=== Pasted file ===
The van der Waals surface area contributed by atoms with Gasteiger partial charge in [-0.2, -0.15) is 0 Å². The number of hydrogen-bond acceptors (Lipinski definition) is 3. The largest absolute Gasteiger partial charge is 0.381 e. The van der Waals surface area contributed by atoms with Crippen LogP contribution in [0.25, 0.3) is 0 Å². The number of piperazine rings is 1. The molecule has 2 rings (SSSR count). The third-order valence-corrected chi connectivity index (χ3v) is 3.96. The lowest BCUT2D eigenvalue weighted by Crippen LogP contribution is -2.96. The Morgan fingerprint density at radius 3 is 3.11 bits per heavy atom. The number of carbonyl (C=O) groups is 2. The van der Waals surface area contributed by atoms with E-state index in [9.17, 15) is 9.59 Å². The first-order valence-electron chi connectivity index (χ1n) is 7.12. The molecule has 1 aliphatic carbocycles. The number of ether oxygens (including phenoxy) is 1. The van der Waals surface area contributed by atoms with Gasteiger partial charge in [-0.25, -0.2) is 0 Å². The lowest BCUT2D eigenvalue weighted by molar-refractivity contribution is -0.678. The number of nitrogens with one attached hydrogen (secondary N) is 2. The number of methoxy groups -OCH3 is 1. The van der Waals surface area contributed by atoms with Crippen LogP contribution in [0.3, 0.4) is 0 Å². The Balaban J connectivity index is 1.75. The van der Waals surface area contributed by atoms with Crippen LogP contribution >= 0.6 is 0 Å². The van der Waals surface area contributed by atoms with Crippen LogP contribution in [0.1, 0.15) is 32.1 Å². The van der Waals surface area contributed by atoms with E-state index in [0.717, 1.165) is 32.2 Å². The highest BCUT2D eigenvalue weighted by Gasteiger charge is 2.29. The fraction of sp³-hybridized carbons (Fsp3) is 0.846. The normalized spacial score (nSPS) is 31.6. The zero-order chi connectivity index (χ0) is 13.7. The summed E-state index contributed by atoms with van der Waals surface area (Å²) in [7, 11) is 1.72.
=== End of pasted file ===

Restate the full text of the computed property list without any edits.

The van der Waals surface area contributed by atoms with Gasteiger partial charge in [-0.2, -0.15) is 0 Å². The number of hydrogen-bond acceptors (Lipinski definition) is 3. The largest absolute Gasteiger partial charge is 0.381 e. The van der Waals surface area contributed by atoms with Crippen LogP contribution in [0.25, 0.3) is 0 Å². The number of piperazine rings is 1. The molecule has 2 rings (SSSR count). The third-order valence-corrected chi connectivity index (χ3v) is 3.96. The lowest BCUT2D eigenvalue weighted by Crippen LogP contribution is -2.96. The Morgan fingerprint density at radius 3 is 3.11 bits per heavy atom. The number of carbonyl (C=O) groups is 2. The van der Waals surface area contributed by atoms with E-state index in [9.17, 15) is 9.59 Å². The first-order valence-electron chi connectivity index (χ1n) is 7.12. The molecule has 1 aliphatic carbocycles. The number of ether oxygens (including phenoxy) is 1. The van der Waals surface area contributed by atoms with Gasteiger partial charge in [-0.25, -0.2) is 0 Å². The lowest BCUT2D eigenvalue weighted by molar-refractivity contribution is -0.678. The number of nitrogens with one attached hydrogen (secondary N) is 2. The number of methoxy groups -OCH3 is 1. The van der Waals surface area contributed by atoms with Crippen LogP contribution in [0.3, 0.4) is 0 Å². The Balaban J connectivity index is 1.75. The van der Waals surface area contributed by atoms with Crippen LogP contribution >= 0.6 is 0 Å². The van der Waals surface area contributed by atoms with Crippen LogP contribution in [0.1, 0.15) is 32.1 Å². The van der Waals surface area contributed by atoms with E-state index in [0.717, 1.165) is 32.2 Å². The highest BCUT2D eigenvalue weighted by Gasteiger charge is 2.29. The fraction of sp³-hybridized carbons (Fsp3) is 0.846. The normalized spacial score (nSPS) is 31.6. The zero-order chi connectivity index (χ0) is 13.7. The summed E-state index contributed by atoms with van der Waals surface area (Å²) in [7, 11) is 1.72.